Classroom discussions are an important part of learning. The Common Core State Standards, address discussions with under the Speaking & Listening strands. This list shows the main standards:
CCSS.ELA-LITERACY.SL.4.1 Engage effectively in a range of collaborative discussions (one-on-one, in groups, and teacher-led) with diverse partners on grade 4 topics and texts, building on others’ ideas and expressing their own clearly.Continue Reading
Permanent link to this article: https://bookunitsteacher.com/wp/?p=7332
In 1874, Knowles Shaw wrote the famous hymn “Bringing in the Sheaves.” It was inspired by a verse in Psalm 126. “Those who go out weeping, carrying seed to sow, will return with songs of joy, carrying sheaves with them.” Most adults know that sheaves are bundles of cereal plants such as wheat or rye. A youngster, however, has never heard the word sheaves. SO, just imagine the youngster singing this hymn in church bellowing out “Bringing in the sheets.” Smiles, chuckles, and out and out laughs can be heard in the church. This is an example of a malaprop.
A malaprop is a mistaken use of a word in place of a similar-sounding one, often with an amusing effect. The term came from the eighteenth-century play The Rivals by Richard Sheridan. Throughout the play, Mrs. Malaprop purposely made blunders by mixing up similar sounding words for humor. From this came the new words: malaprop and malproposims.Continue Reading
‘Famous People Interviews’ is a hugely successful activity to use in the classroom. During this activity, each student ‘becomes’ a famous person and is interviewed by another student in the class.
This activity not only teaches students to recognize many famous people, but also covers a large number of Common Core State Standards. Students must research, prepare a presentation, speak publicly, and so on.Continue Reading
What is an appositive? An appositive is a word or group of words that explain or define a noun. Appositives follow the nouns they explain.
When to Use Commas
Appositives can be either restrictive or nonrestrictive. I teach students to first locate the appositive by finding the phrase that describes the noun. Next, I ask students to read the sentence skipping the appositive. If the meaning of the sentence is clear without the appositive, then it is nonrestrictive [CCSS.ELA-LITERACY.L.6.2.A]. Use commas to separate nonrestrictive elements from the rest of the sentence. Continue Reading
Are your students having difficulty memorizing information for tests? Learning steps in a process, lists, or simple facts can be a challenge for most students. Try some of these memorization techniques. They will make a difference.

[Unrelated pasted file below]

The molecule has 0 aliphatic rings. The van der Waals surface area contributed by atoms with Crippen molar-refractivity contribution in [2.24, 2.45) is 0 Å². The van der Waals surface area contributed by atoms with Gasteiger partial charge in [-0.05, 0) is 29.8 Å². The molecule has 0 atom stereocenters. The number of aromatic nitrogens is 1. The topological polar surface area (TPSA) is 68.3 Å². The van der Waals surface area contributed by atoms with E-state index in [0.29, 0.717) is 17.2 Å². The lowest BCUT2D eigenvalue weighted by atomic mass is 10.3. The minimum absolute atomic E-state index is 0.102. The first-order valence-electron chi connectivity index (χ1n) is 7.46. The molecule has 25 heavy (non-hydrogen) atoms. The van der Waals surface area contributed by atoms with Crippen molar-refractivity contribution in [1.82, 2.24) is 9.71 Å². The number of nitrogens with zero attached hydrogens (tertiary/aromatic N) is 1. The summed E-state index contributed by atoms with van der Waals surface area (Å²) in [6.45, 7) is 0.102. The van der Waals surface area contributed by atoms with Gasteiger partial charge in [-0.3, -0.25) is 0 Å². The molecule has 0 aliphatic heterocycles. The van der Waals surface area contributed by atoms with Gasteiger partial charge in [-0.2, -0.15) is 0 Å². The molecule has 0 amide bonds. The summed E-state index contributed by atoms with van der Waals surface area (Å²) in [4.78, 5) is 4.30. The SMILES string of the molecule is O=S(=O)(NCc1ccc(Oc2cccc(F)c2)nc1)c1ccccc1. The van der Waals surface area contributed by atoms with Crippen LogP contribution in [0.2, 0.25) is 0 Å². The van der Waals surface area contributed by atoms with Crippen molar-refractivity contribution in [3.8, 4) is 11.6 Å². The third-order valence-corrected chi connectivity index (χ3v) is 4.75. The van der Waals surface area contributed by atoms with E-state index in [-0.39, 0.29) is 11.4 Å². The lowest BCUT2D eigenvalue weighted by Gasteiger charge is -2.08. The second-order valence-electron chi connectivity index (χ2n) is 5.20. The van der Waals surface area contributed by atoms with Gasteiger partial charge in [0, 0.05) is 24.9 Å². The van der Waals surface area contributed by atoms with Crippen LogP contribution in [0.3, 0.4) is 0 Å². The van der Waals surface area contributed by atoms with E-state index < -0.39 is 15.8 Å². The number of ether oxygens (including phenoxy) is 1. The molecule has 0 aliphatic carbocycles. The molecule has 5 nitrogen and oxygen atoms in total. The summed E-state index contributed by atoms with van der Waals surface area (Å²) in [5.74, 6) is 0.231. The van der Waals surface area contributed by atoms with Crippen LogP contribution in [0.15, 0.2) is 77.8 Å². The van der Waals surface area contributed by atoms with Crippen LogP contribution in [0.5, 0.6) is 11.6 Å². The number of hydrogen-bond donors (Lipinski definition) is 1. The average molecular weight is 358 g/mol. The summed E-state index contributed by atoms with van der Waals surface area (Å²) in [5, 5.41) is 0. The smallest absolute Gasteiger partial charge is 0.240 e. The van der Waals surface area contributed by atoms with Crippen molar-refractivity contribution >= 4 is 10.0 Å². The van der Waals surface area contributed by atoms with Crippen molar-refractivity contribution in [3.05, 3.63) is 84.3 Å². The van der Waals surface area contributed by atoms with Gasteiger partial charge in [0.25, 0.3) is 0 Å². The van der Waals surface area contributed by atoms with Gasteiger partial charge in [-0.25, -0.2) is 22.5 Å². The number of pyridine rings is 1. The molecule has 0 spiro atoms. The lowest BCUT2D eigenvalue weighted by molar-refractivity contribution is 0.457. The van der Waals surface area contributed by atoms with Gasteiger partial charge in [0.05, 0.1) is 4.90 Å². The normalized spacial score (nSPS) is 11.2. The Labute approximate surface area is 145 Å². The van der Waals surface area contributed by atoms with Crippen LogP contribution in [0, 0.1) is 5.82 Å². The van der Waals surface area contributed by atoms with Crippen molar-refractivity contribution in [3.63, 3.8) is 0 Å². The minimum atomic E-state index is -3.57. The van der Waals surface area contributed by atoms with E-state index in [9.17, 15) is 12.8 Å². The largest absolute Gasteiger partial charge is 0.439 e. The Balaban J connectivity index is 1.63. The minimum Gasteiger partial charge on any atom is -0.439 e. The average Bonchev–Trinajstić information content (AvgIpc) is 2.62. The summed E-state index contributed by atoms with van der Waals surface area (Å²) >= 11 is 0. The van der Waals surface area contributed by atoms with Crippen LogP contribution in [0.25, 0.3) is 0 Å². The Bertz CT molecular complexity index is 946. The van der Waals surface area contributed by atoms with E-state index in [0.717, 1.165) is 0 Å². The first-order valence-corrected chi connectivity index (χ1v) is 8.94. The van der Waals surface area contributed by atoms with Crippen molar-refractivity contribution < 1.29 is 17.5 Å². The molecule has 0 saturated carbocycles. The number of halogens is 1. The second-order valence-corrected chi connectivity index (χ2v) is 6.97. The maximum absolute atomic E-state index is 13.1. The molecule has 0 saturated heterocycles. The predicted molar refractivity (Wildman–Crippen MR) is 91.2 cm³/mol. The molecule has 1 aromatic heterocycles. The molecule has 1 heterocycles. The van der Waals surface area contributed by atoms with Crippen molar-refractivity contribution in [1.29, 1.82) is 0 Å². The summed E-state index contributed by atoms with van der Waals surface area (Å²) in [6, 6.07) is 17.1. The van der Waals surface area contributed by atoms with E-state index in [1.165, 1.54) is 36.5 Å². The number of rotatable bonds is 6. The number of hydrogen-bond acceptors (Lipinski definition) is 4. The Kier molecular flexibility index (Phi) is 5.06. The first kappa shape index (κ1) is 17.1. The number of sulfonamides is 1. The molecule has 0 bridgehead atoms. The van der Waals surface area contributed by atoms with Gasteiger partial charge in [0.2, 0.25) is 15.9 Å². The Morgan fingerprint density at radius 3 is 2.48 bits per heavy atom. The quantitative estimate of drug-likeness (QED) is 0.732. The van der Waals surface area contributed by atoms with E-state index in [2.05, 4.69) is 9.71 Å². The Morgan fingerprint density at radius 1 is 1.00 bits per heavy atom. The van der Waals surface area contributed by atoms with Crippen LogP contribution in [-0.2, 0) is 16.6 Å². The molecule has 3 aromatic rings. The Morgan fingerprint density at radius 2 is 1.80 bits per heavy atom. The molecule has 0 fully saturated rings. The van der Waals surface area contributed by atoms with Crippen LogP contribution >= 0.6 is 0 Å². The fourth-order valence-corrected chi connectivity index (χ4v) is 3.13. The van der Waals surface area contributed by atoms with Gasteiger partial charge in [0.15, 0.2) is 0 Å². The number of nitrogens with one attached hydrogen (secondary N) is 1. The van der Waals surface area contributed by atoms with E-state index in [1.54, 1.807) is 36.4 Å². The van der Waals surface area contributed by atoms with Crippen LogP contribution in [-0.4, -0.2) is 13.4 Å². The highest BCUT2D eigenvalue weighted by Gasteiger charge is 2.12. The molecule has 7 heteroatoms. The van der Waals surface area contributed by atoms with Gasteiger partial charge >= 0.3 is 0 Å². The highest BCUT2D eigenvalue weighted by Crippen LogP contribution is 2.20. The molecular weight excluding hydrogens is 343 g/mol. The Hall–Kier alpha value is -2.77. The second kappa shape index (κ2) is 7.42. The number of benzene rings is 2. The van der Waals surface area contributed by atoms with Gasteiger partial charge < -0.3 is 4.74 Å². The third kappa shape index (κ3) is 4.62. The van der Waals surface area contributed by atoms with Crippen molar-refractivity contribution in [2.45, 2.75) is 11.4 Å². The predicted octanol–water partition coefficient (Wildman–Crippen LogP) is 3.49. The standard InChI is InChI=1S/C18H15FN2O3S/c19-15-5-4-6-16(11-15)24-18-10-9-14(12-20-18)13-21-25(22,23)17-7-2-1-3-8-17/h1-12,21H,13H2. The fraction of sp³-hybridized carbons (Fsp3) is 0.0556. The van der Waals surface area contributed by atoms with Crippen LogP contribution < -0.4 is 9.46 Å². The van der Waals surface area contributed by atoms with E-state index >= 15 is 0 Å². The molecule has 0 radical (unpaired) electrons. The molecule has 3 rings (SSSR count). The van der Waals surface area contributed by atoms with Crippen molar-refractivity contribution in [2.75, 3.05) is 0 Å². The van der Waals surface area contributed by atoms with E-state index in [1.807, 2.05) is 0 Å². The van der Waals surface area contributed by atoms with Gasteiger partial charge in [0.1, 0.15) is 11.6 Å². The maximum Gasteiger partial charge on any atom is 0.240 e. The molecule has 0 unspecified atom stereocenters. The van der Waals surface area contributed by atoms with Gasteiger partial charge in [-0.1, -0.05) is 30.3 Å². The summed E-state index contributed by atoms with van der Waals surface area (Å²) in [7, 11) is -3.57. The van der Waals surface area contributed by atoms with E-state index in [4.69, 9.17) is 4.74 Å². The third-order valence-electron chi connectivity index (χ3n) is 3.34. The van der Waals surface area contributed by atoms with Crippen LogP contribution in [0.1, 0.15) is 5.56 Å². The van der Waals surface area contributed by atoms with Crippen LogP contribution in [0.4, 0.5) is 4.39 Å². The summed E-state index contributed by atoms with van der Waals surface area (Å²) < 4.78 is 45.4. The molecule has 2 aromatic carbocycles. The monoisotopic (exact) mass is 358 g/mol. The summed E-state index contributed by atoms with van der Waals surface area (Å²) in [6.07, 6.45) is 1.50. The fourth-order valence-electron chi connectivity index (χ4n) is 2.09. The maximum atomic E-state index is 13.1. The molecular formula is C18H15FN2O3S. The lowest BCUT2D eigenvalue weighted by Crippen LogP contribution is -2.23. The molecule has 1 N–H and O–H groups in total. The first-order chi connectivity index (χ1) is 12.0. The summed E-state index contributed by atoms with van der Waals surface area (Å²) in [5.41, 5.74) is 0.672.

Some facts must be memorized in a specific order. Name mnemonics and acrostics as well as using the Method of Loci help students recall details in a specific sequence.Continue Reading
Are you looking for some writing prompts for upper elementary students? Motivating students to write daily can be a real challenge. Changing up prompts may be one solution to keep students excited about putting a pencil to paper. Check out these ideas.
#1 – Inspirational Quotes
Quotes are great for not only inspiring students to work harder but to also think at a deeper level. Quotes make great discussion starters for students to think critically. Remind students that quotes may have different meanings for different people depending on life experiences. There are no wrong or right answers to what a quote means. Writing a paragraph about what a quote means is a great journal activity. If you need inspiration about where to begin, check out 50 of Our All-Time Favorite Classroom Quotes from We are Teachers.
#2 – Writing a Letter to My Future Self
Have students write letters to their future selves. At futureme.org students type letters. They select when they will be delivered: 1 year, 3 years, 5 years, or a specific date. Students can select for their letters to be private or public. Be aware. Some of the public letters contain inappropriate material for students. Continue Reading
Permanent link to this article: https://bookunitsteacher.com/wp/?p=7287
If you are reaching this post without seeing the previous basic plot patterns posts, you might wish to start at the beginning. Be sure to download the handout in the Introductionpost as it contains links to all the posts in this series.
Christopher Booker outlined seven basic plots. You will find a post for each plot. Each post contains a handout. This handout includes a foldable graphic organizer going over the basic plot pattern. Examples and outlines help students better understand the plot. Students ‘dig deeper’ with discussion questions. After students explore each plot individually, this activity contains a fun way to practice. Students use television advertisements to help identify plot types.Continue Reading